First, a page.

When listing research, it is much like listing work experience.  List the location, the specific research team you were a part of, and when.  Use the next few lines to add a few details about the research or your role.  

Sample Research Positions

St. Louis Children’s Hospital

Radiological Sciences, Summer 2009

Researched in the radiological laboratories for 12 weeks using innovative equipment to discover bone anomalies in children.

Albert Einstein College of Medicine

Summer Undergraduate Research Program, Summer 2008

Participated in an eight-week program focused on stem cell research and exploring regenerative medicine and applications for wider use.

Complete medical school applicant resume sample


Driven and dedicated student looking to gain the essential knowledge and skills to excel at a career as cardiologist and surgeon.

Extracurricular activities

Overseas Volunteer in Nepal | Youth Choir Director | Fluent in Spanish | Chemistry Tutor | Women’s Shelter Volunteer

Work Experience

Love Volunteers, Nepal

Hospital & Health Outreach, Summer 2019

Paired with a resident Nepalese doctor and nurses to observe and shadow.  Assisted with medical care and performed educational outreach with the community

Eve & Daughters Women’s Shelter

Volunteer, 2016-2020

Organized and collected donations for the shelter.  Educated women and teen girls on femine health and safety.  And made them aware of resources in the community for education, jobs, and childcare. 

Ales Township

Youth Choir Director, 2015-2018

Instructed the township’s youth choir for their three annual performances.  Selected music, taught the principles of music, and led and coached the children to be performance ready.  


Georgetown College

Bachelor of Arts English, 2014-2018

  • GPA 3.9
  • Minor in Spanish
  • Participant in the Health Scholars Program
  • 2020 MCAT – 521



Biology Internship – Summer, 2018

Participated in an eight week research internship with the department of Biological Engineering.  Focused on research pertaining to assistive medical devices.

Georgetown College

GORUP ( Georgetown Undergraduate Research Program) Participant – Fall 2017 – Fall 2019

Participated in a research project aimed at identifying barriers for spanish speaking immigrants and american born individuals when entering the medical and health services field. 

Key Takeaways

Applying to medical school requires a lot of prepwork long before you are ready to fill out the application or take the MCAT.  

If you think a field in medicine is your future path, then it is suggested you start working towards medical school acceptance as early as your first year of college.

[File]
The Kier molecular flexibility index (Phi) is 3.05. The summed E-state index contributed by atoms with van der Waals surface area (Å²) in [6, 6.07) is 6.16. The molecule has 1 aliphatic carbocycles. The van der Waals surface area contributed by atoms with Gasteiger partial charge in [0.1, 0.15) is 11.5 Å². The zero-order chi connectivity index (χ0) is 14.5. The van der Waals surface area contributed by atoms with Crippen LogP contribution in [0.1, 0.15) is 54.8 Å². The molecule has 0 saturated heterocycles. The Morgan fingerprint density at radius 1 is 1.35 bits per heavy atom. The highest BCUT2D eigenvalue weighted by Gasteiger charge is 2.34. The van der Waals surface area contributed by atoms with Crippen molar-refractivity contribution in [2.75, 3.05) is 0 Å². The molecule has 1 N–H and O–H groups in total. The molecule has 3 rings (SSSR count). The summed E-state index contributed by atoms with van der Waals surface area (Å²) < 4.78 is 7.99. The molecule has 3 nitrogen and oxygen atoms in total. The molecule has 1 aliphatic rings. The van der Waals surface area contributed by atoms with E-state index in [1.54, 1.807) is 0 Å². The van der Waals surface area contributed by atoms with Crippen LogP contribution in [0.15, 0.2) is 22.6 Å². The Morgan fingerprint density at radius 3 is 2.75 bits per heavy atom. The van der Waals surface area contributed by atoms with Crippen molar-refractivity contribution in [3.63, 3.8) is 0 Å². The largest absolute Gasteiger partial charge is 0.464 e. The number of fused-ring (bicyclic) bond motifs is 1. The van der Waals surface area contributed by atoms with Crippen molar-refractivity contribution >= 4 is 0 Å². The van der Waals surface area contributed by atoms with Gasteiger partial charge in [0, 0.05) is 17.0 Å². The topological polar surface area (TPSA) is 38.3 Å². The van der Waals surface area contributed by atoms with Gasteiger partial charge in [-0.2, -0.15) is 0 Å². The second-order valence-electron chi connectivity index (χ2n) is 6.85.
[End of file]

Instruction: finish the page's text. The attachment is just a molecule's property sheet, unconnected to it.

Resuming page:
Consider options to volunteer, participate in research, shadow or work in a health clinic or doctor’s office and to gain as much hands on experience in the realm of helping other people as you can. 

If you are making a mid-career switch, think of all the amazing life opportunities you have already experienced that you can apply towards a career in medicine.

  • Long term prep work is key
  • A degree in science is great, but a degree in humanities is proving to be just as beneficial 
  • Being well rounded is a plus when applying to med school

Tips from Experts

“The most impressive activities are associated with the many qualities that make for an ideal physician, for example, tutoring or teaching can be linked to the physician’s role as an educator, empowering patients with knowledge. Volunteer activities reveal a sense of altruism and being of service to others.” – Dr. Ed Lipsit, associate director of advising at the MedSchoolCoach

“I don’t believe that for any individual, there is only one possible best choice. In my own case, I heard a calling to two careers and know many who have reinvented themselves in a variety of roles. One of the wonderful things about a career in medicine and the other health professions is that the journey has so many possible itineraries and destinations. I would hope that none of you will ever feel hemmed in or confined by early choices.” – Dr. Robert Lefkowitz, professor of biochemistry and chemistry at Duke University Medical Center 

 “I have memories [of patients who trusted me in medical school] that are so vivid. They’re crystal clear, and there’s a common theme. … Those memories can sustain you. When you’re tired or burned out, think back on them, and think about what you have been given.”  – Dr. Derrell Kirch, President and CEO of the Association of American Medical Colleges


Making the decision to apply to medical school is not a decision one makes lightly.  There are likely months and years of thoughts put into this before you make the decision.

The best advice we can offer, based on all the resources we read through, is to prepare early and thoroughly.  Have a goal in mind and use your undergrad academic career to work towards it.  

Great doctors are made up of all types of people from all types of demographics and backgrounds, so focus on what makes you a unique candidate as you showcase yourself on your med school resume.


In addition to our own expertise as professional resume consultants, for every resume guide we write, we curate dozens of recent job postings and resumes to make sure all our recommendations align with current trends for each specific industry and career path. Learn more about our methodology here. 

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Michelle Reed | Sr. Resume Advisor

Michelle Reed | Sr. Resume Advisor

Michelle has worked in recruiting & HR for 10 years and has taught resume writing at the University of North Carolina Greensboro. She has helped build teams at two large startups (Wyzant and, currently, Brilliant) in the last decade, which means she views hundreds of resumes per day. Michelle guides our overall resume value system, ensuring our recommendations are high-quality and effective in the current job market.